A yearlong study of stroke patients has found that stem cells from a patient’s bone marrow can be safely infused in the brain through the carotid artery to promote recovery. Researchers at the Interdisciplinary Stem Cell Institute at the University of Miami Miller School of Medicine followed 48 patients, more than half of whom who were treated using stem cells, and found recovery along with no adverse side effects when compared with their counterparts.
“The primary aim of this first U.S. trial of giving stem cells through the carotid artery was really safety: to establish safety beyond a good measure of doubt,” Dr. Dileep Yavagal, associate professor of neurology and neurosurgery at the University of Miami Miller School of Medicine and faculty member at the Interdisciplinary Stem Cell Institute, told FoxNews.com.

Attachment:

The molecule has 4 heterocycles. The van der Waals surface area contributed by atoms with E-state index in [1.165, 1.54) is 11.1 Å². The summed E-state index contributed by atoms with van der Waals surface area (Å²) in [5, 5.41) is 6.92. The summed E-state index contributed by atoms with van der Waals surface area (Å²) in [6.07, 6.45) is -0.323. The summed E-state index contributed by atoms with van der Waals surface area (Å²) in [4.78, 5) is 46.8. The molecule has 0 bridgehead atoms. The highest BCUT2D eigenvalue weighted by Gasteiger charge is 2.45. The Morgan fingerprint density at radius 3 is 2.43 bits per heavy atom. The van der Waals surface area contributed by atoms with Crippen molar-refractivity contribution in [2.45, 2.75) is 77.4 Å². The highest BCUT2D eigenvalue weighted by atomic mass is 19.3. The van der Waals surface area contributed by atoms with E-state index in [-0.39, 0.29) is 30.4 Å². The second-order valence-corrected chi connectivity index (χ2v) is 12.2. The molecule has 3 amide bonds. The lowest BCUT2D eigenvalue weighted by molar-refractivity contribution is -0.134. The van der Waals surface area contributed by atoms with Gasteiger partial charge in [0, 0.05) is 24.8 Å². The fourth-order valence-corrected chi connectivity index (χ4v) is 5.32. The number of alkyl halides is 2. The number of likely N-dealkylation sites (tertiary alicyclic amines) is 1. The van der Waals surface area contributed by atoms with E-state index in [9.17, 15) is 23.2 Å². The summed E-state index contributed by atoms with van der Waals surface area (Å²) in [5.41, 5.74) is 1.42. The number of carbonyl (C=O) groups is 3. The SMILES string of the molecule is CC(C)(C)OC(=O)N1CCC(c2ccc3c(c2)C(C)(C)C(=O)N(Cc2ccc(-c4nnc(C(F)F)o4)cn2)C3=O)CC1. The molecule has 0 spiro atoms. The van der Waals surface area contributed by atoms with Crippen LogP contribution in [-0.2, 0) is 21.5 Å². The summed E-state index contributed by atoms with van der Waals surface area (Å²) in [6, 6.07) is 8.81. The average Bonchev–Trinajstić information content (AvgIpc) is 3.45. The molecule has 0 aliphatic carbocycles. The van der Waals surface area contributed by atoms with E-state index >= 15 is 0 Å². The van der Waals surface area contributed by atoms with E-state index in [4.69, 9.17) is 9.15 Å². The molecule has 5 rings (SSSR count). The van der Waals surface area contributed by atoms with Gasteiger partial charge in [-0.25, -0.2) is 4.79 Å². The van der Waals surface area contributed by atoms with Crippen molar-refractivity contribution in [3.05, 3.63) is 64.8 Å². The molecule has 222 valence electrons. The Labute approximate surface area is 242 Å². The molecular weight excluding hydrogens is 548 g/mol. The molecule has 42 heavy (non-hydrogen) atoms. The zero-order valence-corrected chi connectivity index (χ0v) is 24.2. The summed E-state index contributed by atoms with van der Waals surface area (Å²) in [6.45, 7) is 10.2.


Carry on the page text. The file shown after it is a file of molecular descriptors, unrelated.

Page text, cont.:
“The main concern that needed to be settled was that these cells by themselves could lead to decreased blood flow in the brain because they are live cells and they do occupy some space – a few microns each— and in laboratory studies, the concern had been raised that when you give them directly into the carotid artery, they can cause plugging,” Yavagal, also the director of interventional neurology and co-director of endovascular neurology said. “The study showed that that did not occur.”
In the trial, bone marrow from the patients was taken to an outside facility for about a 48-hour period in which the stem cells were separated and then shipped back to the procedure site to be infused. Of the 48 patients, 29 received the stem cells, while 19 received a placebo. The patients who received the cells were under conscious sedation as the cells were infused through a catheter in the groin area, up to the internal carotid artery in the brain. Each patient received the treatment within an average of 15 days after their stroke. Yavagal said each patient was given a relatively low dose to ensure the safety of the trial.